Emotional Release Brings Physical Release

There are some yoga poses that I absolutely love. When a teacher cues us into these poses, my heart leaps with joy as I know the bliss that will be mine when I settle into the pose.  One of these poses, for me, is pigeon pose. I know it’s not a dramatic or impressive pose, but it is my absolute favorite.

My favorite way to get into pigeon pose is from downward dog. From downward dog I bring my knee forward to between my hands. I align my knee with my hip and place my shin as parallel to the top of my mat as I can get it. No, I can’t get it absolutely parallel but I am getting there! I then lower my hips, bringing my other knee to the floor and walking that foot back to straighten that leg directly behind me in line with my hip.  After making sure my hips are level, I can begin to walk my fingertips out in front and begin to feel the delicious stretch and release that is pigeon pose.

Often when I am holding pigeon pose, things that have been bothering me begin to rise to the surface, clamoring to be seen and felt. I know this is better out than in, so what I have been doing is pushing this energy out of my body through nice, long, deep breaths.  After a few rounds of breathing I inevitably feel lighter and am able to sink more deeply into the pose. As emotions rise to the surface, I again breathe them out.  I look forward to this aspect of pigeon as I feel it really helps me to release emotions I have been holding onto as it physically helps me release the tension in my hips.

I surrender to the pose completely and am always disappointed when, in class, we begin to come out of it. I once read an article on Gaiam’s website called “What Your Favorite Yoga Pose Says About You”. When I saw the title I was praying that pigeon was on the list. It was! It said that people who like pigeon pose are “not intimidated by discomfort and crave the release that comes from working their edges.” I suppose I can see myself in that. I just have to remember that boundaries are there for a reason, and it is not good to push too far too quickly – physically or emotionally.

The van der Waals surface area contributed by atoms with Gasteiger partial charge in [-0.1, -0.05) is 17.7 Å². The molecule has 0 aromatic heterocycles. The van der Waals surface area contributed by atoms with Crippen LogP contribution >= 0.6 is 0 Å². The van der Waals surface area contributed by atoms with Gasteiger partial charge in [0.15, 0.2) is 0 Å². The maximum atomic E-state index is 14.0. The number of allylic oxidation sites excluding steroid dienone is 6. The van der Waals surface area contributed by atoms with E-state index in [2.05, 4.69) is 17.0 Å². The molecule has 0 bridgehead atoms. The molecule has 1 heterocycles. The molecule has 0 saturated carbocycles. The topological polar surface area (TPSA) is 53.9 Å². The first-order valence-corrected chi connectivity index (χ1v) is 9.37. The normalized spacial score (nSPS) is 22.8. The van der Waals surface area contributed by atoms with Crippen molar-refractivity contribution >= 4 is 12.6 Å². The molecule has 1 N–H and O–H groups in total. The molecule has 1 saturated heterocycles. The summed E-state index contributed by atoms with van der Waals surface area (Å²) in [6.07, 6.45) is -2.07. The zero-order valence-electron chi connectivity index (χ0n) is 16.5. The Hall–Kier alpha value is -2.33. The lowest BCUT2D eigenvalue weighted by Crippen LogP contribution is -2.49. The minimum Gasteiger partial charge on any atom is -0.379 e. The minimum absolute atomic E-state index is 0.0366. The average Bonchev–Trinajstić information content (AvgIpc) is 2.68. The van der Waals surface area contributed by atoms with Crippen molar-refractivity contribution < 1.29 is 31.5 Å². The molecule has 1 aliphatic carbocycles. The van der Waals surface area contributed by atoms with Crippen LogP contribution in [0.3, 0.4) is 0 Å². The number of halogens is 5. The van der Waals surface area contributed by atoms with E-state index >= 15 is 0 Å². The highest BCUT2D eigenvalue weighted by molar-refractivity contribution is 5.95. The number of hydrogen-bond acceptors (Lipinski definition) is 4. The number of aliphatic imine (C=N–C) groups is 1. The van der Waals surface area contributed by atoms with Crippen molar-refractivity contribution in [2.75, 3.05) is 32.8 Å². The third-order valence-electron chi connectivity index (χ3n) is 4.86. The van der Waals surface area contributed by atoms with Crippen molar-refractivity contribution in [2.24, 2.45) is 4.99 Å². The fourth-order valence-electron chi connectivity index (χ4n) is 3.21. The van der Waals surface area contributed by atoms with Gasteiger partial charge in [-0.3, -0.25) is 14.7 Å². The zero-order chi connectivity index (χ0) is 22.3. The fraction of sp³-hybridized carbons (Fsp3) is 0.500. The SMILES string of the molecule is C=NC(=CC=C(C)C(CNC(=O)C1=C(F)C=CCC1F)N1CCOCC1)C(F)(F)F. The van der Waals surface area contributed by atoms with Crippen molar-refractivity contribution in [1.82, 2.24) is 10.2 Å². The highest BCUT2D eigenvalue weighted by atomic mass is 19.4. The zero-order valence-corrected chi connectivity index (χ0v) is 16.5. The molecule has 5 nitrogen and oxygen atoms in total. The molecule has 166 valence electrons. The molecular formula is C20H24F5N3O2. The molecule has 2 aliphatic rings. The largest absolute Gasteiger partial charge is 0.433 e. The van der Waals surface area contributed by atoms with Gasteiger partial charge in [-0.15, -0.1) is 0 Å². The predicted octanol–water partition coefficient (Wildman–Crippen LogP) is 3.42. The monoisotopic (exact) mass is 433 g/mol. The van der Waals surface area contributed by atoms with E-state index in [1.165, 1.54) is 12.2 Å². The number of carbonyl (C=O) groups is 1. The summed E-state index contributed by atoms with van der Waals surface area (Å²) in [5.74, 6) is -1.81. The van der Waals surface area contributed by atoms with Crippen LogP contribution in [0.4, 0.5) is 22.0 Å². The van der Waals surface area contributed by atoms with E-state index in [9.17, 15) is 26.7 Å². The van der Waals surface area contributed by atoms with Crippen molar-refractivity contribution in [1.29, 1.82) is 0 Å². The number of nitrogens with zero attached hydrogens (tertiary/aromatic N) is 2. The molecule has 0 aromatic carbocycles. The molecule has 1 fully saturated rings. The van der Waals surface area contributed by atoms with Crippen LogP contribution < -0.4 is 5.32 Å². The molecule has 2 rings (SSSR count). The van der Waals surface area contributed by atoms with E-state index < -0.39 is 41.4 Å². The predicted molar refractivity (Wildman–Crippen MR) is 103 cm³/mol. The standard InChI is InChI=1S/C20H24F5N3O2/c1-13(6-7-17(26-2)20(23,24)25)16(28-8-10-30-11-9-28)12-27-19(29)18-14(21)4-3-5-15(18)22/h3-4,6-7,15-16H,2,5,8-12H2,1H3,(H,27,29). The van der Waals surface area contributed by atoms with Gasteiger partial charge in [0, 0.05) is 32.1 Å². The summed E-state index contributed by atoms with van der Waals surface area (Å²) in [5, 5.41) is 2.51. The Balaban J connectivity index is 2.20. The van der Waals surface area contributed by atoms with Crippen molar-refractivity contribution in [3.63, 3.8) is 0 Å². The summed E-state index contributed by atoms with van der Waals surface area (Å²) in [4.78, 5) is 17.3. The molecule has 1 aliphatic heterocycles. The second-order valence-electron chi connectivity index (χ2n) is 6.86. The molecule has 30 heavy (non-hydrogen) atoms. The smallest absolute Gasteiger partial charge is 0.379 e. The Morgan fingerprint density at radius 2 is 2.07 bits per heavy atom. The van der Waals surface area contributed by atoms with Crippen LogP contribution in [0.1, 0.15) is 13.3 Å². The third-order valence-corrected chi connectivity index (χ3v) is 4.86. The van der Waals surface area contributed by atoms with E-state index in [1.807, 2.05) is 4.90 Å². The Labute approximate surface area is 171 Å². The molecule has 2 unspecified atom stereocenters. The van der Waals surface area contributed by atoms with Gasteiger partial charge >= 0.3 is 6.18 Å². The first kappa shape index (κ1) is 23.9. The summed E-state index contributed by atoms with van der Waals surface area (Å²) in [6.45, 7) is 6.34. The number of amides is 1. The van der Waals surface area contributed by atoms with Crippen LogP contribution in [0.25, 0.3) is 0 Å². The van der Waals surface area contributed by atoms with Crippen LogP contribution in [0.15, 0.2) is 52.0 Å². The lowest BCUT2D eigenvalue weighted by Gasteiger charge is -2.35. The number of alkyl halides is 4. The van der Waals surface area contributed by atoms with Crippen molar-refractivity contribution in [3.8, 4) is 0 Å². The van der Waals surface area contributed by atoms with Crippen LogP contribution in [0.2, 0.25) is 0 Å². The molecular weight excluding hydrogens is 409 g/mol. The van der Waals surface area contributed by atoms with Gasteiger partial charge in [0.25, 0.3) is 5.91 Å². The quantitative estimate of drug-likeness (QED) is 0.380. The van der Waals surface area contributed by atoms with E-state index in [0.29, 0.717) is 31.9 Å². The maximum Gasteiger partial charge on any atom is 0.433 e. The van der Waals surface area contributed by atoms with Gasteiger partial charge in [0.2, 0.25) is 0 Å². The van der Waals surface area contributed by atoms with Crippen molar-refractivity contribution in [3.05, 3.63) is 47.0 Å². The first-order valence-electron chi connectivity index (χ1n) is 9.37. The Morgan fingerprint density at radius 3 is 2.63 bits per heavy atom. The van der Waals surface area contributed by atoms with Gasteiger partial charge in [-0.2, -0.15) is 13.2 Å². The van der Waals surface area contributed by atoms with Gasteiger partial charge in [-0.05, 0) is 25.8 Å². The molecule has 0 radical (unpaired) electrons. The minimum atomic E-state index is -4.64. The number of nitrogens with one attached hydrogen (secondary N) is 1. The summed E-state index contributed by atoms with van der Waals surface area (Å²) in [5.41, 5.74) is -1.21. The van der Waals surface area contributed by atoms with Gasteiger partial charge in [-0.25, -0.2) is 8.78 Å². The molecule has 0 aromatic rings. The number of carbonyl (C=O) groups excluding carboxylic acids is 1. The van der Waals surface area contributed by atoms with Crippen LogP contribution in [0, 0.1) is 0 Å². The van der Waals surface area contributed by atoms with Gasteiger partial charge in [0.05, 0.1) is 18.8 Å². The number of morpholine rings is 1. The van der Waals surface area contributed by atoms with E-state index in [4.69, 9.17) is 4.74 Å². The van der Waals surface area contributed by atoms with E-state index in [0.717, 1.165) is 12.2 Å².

Do I have the best pigeon pose in a class? Not usually, but I am where I need to be for me, at just the right combination of tension and release that brings me to my edge. Now if I could just feel this way about flying pigeon pose…

I am lucky to be able to balance on my arms at all, let alone have my legs in the position required for flying pigeon – one across the upper arms and the other straight out behind.

I have practiced yoga at a few different studios and in one of the power yoga classes I attended it seemed like every other week we visited this pose. I know it isn’t as difficult as it looks, but it does look difficult, so I think I am intimidated by it. My arms get tired quickly – I am working on building my upper arm strength. It probably wouldn’t hurt me to lose a few pounds, either!

Anyway, I have been trying the pose at home and while I haven’t yet been able to really get into it and enjoy the pose, I have seen what an impact a challenging pose can have on my practice. I once saw a quote  – I think on Pinterest – that said “If it doesn’t challenge you, it doesn’t change you.” Right away, flying crow popped into my head.

While the poses we love – like pigeon – are helpful and positive – those poses we dread are the likely the ones where the most growth happens. The same rules apply here, though. No pushing too far too quickly.

One thing I love about yoga in general and yes, the challenging poses is how they reveal themselves slowly as I surrender to the pose and remember to keep breathing.


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